Geneva Study BibleFor {4} if our heart condemn us, God is greater than our heart, and knoweth all things.
(r) If an evil conscience convicts us, much more ought the judgment of God condemn us, who knows our hearts better than we ourselves do.

People's New Testament3:20 For if our heart condemn us. If we have a troubled conscience because we have not kept the law of love,
God is greater than our heart. God, who is greater and whose condemnation is a far more serious affair,
and knoweth all things and seeth our failure in duty.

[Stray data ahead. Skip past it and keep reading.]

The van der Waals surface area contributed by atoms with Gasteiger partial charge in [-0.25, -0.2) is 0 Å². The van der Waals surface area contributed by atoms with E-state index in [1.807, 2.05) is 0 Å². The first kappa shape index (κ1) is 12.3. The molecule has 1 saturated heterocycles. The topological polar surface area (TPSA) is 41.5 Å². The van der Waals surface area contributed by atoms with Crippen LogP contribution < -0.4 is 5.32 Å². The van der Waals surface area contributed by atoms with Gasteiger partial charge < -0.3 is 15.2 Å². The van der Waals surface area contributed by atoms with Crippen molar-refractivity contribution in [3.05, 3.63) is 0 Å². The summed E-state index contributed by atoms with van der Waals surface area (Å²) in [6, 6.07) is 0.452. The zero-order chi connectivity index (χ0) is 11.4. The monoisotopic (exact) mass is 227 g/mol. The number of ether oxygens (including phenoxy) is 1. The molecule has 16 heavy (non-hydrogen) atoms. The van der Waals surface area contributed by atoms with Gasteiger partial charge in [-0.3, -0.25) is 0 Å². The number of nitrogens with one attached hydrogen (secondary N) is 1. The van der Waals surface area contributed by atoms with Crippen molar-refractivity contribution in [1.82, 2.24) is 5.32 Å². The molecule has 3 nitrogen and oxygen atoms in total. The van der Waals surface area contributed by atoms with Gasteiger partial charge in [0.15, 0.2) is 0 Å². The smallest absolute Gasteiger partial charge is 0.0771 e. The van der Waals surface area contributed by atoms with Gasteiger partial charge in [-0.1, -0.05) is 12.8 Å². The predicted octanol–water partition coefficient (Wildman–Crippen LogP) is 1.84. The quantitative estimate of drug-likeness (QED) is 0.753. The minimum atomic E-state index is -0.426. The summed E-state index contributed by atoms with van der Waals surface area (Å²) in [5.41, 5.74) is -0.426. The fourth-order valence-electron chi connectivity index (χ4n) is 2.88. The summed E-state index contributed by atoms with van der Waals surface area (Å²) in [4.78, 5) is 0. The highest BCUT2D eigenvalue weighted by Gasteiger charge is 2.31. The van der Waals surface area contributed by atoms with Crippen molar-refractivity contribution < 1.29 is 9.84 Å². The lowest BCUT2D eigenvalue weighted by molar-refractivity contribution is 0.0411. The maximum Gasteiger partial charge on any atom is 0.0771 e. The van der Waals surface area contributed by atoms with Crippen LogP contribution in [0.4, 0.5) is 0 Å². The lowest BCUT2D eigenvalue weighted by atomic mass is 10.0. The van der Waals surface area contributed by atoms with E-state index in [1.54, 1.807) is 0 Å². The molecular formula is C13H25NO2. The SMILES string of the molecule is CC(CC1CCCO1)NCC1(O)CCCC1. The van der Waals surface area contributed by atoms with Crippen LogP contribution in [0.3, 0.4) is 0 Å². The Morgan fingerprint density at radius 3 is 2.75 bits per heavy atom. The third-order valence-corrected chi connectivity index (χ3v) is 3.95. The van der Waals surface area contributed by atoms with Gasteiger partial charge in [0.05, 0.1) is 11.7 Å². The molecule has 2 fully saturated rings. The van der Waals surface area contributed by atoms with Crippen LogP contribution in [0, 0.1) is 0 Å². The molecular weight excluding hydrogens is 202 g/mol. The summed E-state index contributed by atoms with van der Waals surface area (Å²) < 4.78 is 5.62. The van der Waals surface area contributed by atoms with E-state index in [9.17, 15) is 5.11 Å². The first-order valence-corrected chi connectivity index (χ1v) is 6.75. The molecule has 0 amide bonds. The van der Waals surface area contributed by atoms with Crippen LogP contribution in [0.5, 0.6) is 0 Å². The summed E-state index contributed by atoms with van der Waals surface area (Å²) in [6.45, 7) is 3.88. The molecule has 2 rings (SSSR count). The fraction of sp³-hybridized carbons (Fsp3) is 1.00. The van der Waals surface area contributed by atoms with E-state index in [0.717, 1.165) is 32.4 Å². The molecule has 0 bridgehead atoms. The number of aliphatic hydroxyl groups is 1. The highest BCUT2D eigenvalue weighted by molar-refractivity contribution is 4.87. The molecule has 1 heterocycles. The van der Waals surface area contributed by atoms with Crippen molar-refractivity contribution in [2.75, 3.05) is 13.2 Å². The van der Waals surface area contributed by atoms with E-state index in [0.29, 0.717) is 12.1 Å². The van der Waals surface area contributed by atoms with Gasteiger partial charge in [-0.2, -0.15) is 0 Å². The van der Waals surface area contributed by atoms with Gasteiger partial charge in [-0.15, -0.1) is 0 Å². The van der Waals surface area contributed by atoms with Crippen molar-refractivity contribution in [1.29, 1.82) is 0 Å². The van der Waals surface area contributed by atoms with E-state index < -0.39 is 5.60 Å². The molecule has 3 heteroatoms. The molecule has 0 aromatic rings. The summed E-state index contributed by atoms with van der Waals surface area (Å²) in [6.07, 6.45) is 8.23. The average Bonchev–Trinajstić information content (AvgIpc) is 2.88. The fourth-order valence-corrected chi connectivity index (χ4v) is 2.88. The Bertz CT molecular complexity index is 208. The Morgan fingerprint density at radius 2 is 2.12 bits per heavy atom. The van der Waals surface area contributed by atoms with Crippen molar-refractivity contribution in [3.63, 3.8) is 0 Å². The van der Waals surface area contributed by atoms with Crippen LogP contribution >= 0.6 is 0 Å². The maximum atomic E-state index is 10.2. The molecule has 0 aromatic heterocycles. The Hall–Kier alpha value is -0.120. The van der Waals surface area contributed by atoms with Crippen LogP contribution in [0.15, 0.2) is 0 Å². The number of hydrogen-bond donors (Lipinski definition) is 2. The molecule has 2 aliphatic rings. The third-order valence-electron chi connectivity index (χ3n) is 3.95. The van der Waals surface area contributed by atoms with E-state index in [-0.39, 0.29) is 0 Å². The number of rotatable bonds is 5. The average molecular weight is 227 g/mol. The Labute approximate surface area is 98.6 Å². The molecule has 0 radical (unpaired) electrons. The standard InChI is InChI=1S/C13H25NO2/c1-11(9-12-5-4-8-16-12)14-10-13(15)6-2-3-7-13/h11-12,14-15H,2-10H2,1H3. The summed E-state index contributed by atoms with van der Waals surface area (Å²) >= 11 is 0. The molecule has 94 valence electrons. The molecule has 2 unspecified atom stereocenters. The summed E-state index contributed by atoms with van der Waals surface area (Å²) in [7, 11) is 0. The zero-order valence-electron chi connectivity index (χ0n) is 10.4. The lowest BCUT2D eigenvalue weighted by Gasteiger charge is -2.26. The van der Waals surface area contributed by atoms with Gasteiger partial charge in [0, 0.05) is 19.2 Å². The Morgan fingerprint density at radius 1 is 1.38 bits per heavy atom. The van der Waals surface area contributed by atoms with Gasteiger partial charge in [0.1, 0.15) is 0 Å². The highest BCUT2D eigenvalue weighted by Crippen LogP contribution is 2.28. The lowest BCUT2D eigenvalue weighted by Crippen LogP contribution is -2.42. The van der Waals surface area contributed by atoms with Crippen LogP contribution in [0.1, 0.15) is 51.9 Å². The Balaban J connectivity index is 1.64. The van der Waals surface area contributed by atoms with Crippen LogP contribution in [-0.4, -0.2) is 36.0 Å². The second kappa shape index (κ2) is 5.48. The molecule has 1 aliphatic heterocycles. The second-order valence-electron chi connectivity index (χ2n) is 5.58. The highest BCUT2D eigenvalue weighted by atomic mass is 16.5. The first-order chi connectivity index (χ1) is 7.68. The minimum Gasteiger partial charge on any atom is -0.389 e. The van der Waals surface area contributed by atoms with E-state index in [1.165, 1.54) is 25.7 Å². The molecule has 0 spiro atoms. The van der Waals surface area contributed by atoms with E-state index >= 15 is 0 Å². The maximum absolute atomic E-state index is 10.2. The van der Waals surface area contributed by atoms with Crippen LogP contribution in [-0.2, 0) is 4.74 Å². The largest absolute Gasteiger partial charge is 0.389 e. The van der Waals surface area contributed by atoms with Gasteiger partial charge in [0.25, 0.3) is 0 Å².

Wesley's Notes3:20 For if we have not this testimony, if in anything our heart, our own conscience, condemn us, much more does God, who is greater than our heart - An infinitely holier and a more impartial Judge. And knoweth all things - So that there is no hope of hiding it from him.